Pain of Alibaba loss prompts HKEX to examine new measures
Hong Kong’s tech start-ups are put off listing locally by bourse’s strict entry barriers and ban of dual-share structures
A new board is among the measures Hong Kong Exchanges and Clearing (HKEX) will consider in its bid to lure more technology start-ups to list on the city’s bourse, chief executive Charles Li Xiaojia said on Thursday.
Of the 343 companies to list in Hong Kong between 2010 and 2013, only 22, or 6 per cent of the total, were technology related, according to HKEX.
Many observers believe Hong Kong’s stock exchange has missed out on billions in annual listing and trading fees due to its refusal to introduce a dual-shares structure on the grounds that it would violate the long-held principle of “one share, one vote”.
Dual-share structures, which allow shares with unequal voting rights to be listed, are popular with technology firms, including Facebook and Google.
Debate had raged for years on the issue, but the topic was thrust into the spotlight two years ago when Chinese e-commerce juggernaut Alibaba Group, which has a dual-class structure, opted to list its shares in New York in what became the largest IPO in history.
Losing out on a listing by Alibaba, which owns the South China Morning Post, has been costly for the Hong kong exchange, financially and in terms of market development.
On Thursday, turnover of Alibaba shares was US$2.75 billion (HK$21.43 billion) - equivalent to almost a third of total Hong Kong stock market turnover of HK$65 billion on the same day. HKEX’s turnover would get a significant boost from the increased trading fees, while brokers would benefit from higher commission income from these trades.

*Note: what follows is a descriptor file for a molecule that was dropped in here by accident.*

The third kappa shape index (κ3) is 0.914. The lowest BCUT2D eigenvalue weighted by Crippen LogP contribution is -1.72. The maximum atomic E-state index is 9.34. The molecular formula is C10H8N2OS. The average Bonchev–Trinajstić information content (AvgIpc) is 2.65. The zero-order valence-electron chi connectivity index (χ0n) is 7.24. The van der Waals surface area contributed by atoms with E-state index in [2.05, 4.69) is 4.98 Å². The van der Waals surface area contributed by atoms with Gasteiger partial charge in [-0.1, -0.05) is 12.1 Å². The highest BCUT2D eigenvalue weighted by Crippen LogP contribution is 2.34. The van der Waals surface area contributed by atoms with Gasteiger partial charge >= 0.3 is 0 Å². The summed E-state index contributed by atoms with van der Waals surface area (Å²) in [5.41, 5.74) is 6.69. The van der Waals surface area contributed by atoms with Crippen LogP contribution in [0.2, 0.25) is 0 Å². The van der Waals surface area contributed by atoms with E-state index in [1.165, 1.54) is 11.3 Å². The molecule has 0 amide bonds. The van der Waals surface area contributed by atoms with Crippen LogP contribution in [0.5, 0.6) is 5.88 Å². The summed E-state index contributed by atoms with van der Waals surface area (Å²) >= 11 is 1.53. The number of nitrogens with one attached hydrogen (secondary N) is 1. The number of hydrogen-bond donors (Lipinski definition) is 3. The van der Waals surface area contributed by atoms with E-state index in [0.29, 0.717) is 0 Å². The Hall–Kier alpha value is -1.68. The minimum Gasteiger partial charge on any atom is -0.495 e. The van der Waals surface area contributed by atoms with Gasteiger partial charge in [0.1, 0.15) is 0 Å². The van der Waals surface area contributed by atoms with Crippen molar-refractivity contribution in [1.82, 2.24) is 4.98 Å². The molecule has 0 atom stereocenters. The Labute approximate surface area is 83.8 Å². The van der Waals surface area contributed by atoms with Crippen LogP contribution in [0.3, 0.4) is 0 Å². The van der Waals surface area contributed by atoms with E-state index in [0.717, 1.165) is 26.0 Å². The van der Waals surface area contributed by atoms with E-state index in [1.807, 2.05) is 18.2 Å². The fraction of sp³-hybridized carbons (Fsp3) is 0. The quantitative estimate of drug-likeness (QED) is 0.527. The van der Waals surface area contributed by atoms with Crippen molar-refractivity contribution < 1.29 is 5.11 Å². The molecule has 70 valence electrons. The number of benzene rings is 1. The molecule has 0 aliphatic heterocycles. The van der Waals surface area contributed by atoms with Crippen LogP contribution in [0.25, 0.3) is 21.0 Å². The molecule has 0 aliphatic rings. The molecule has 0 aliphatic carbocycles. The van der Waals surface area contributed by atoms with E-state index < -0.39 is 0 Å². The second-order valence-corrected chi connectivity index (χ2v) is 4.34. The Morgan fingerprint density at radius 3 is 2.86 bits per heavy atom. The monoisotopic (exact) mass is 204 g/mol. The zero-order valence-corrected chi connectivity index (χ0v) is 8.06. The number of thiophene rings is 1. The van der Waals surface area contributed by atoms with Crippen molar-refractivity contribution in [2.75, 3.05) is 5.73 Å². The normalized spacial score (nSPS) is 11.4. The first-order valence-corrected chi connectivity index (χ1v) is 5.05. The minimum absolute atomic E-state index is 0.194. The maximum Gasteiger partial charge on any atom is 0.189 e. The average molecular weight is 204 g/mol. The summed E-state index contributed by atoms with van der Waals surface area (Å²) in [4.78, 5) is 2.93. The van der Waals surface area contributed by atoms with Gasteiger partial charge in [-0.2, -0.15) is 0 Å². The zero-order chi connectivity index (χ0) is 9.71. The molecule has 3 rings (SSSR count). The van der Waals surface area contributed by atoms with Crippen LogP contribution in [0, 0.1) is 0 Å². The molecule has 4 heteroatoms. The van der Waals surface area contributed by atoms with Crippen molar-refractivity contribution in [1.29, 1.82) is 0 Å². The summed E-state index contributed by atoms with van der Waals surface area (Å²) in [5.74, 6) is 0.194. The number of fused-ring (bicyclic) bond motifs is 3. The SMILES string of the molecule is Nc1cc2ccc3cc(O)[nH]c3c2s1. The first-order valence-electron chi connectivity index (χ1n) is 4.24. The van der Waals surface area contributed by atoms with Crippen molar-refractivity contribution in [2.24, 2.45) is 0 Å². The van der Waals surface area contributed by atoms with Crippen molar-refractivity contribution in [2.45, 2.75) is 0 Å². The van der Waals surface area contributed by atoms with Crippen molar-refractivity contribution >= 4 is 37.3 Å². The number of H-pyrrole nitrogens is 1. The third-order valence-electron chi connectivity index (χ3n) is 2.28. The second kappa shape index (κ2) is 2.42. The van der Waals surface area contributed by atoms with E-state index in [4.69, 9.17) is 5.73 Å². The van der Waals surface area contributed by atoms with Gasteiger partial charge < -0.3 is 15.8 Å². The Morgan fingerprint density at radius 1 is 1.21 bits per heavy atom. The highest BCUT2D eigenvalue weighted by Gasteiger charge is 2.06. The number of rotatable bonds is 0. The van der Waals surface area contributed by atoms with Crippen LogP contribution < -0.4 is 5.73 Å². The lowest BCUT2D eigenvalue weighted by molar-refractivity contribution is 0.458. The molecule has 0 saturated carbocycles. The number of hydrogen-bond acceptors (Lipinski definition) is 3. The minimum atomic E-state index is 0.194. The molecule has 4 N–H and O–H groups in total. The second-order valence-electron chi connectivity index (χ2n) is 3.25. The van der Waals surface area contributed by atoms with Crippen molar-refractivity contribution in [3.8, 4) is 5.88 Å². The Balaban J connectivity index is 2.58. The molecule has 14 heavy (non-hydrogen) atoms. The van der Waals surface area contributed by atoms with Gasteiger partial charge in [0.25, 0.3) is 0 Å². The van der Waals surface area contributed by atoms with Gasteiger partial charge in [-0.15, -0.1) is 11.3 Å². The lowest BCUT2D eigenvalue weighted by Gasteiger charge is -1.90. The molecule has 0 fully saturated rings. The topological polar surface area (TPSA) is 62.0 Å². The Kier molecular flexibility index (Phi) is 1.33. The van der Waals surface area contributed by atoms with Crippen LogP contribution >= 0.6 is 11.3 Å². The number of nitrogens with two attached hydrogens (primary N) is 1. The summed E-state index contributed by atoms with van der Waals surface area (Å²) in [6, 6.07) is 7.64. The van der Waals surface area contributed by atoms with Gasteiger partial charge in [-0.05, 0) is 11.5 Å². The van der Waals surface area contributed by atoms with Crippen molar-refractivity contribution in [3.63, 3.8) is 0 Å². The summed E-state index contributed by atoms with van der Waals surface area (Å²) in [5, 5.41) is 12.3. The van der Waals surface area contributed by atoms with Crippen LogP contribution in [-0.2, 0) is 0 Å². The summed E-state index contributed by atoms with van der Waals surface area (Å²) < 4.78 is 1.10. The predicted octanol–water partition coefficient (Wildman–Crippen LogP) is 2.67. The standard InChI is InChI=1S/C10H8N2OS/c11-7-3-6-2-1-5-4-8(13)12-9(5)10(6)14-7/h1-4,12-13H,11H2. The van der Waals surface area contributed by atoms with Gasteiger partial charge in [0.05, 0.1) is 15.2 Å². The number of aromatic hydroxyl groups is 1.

Alibaba raised a record-breaking US$25 billion from its IPO in the US in 2014. Its decision to choose New York meant Hong Kong lost out that year as the world’s largest IPO market. HKEX also missed out on an initial listing fee of HK$650,000 and an annual listing fee of HK$1.19 million.
No doubt these are among the factors that have prompted HKEX to examine ways of lowering the entry barriers for new tech companies wishing to float their stock here.
“We will study all possibilities and whether we should have a new board, or we should adopt a new disclosure regime for these new markets for the new start-ups and innovation companies to list here,” Li said.
His comments came as regional competition among bourses looking to attract a new generation of technology start-ups intensified.
The Singapore Exchange (SGX) on Monday won approval from its listing advisory committee to allow companies to list dual-shares structures, favoured by many start-ups as many of their founders hold only small stakes but want to keep control.
It may be a necessary measure for Singapore’s bourse, which has attracted few IPOs in recent years, but some analysts point out that the move is risky as up to 90 per cent of start-ups fail.
But the US market has shown such structures can attract big tech players to list. The top 25 dual-share structure companies including Facebook, Google and LikedIn in the US have a combined market cap of US$927.42 billion.
Of the 30 mainland Chinese companies, such as Baidu and Weibo, listed in the US, 29 of them have dual-class structures. Baidu’s founder, for example, has only a 15.9 per cent stake in the company but has a voting right of 53.5 per cent.
Alibaba had wanted to list in Hong Kong in 2013 with a structure that would have allowed founder Jack Ma and key executives to nominate half of the board, but the dual-share arrangement has been banned in Hong Kong since the 1980s.
HKEX in 2014 began consulting the market about the possibility of permitting dual-share structures here, but the exercise ground to a halt when the SFC opposed the idea, fearing it would undermine investor protection.
The city is not lacking start-ups. They just choose not to raise funds through HKEX.
A 2015 survey by InvestHK reported a 46 per cent increase in the total number of start-ups to 1,558 compared with 1,065 in 2014. Hong Kong is now home to more than 10 accelerator and incubation programmes, ranging in scope from financial technology to healthcare, run by large corporations including Accenture and Standard Chartered.
The main board’s requirement for HK$50 million in profit in the three years ahead of a listing is considered to be too high for start-ups, as is the Growth Enterprise Market’s stipulation of a cash flow of HK$20 million in the previous two years of operation.
Jack Ma told University of Macau students in June that he “very much hopes” to list Ant Financial Services, the operator of Alipay, in Hong Kong.